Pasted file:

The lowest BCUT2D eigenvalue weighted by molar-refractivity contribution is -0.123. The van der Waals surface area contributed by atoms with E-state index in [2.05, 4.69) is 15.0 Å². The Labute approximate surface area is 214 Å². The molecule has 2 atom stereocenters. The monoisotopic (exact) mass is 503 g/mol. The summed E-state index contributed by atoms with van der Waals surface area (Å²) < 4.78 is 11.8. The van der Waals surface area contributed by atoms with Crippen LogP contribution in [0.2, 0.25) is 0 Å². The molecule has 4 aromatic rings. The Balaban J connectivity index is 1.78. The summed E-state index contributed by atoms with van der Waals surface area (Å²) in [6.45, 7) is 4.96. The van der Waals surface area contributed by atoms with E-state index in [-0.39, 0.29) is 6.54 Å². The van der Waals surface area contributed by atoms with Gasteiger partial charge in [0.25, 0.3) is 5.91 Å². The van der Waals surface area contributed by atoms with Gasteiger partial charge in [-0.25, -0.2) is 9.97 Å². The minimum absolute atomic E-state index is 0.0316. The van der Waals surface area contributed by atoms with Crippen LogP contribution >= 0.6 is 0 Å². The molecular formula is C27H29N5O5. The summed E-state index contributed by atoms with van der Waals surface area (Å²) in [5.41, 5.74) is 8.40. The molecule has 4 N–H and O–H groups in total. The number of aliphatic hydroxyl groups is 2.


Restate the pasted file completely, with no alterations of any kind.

The lowest BCUT2D eigenvalue weighted by molar-refractivity contribution is -0.123. The van der Waals surface area contributed by atoms with E-state index in [2.05, 4.69) is 15.0 Å². The Labute approximate surface area is 214 Å². The molecule has 2 atom stereocenters. The monoisotopic (exact) mass is 503 g/mol. The summed E-state index contributed by atoms with van der Waals surface area (Å²) < 4.78 is 11.8. The van der Waals surface area contributed by atoms with Crippen LogP contribution in [0.2, 0.25) is 0 Å². The molecule has 4 aromatic rings. The Balaban J connectivity index is 1.78. The summed E-state index contributed by atoms with van der Waals surface area (Å²) in [6.45, 7) is 4.96. The van der Waals surface area contributed by atoms with E-state index in [-0.39, 0.29) is 6.54 Å². The van der Waals surface area contributed by atoms with Gasteiger partial charge in [0.25, 0.3) is 5.91 Å². The van der Waals surface area contributed by atoms with Gasteiger partial charge in [-0.25, -0.2) is 9.97 Å². The minimum absolute atomic E-state index is 0.0316. The van der Waals surface area contributed by atoms with Crippen LogP contribution >= 0.6 is 0 Å². The molecular formula is C27H29N5O5. The summed E-state index contributed by atoms with van der Waals surface area (Å²) in [5.41, 5.74) is 8.40. The molecule has 4 N–H and O–H groups in total. The number of aliphatic hydroxyl groups is 2.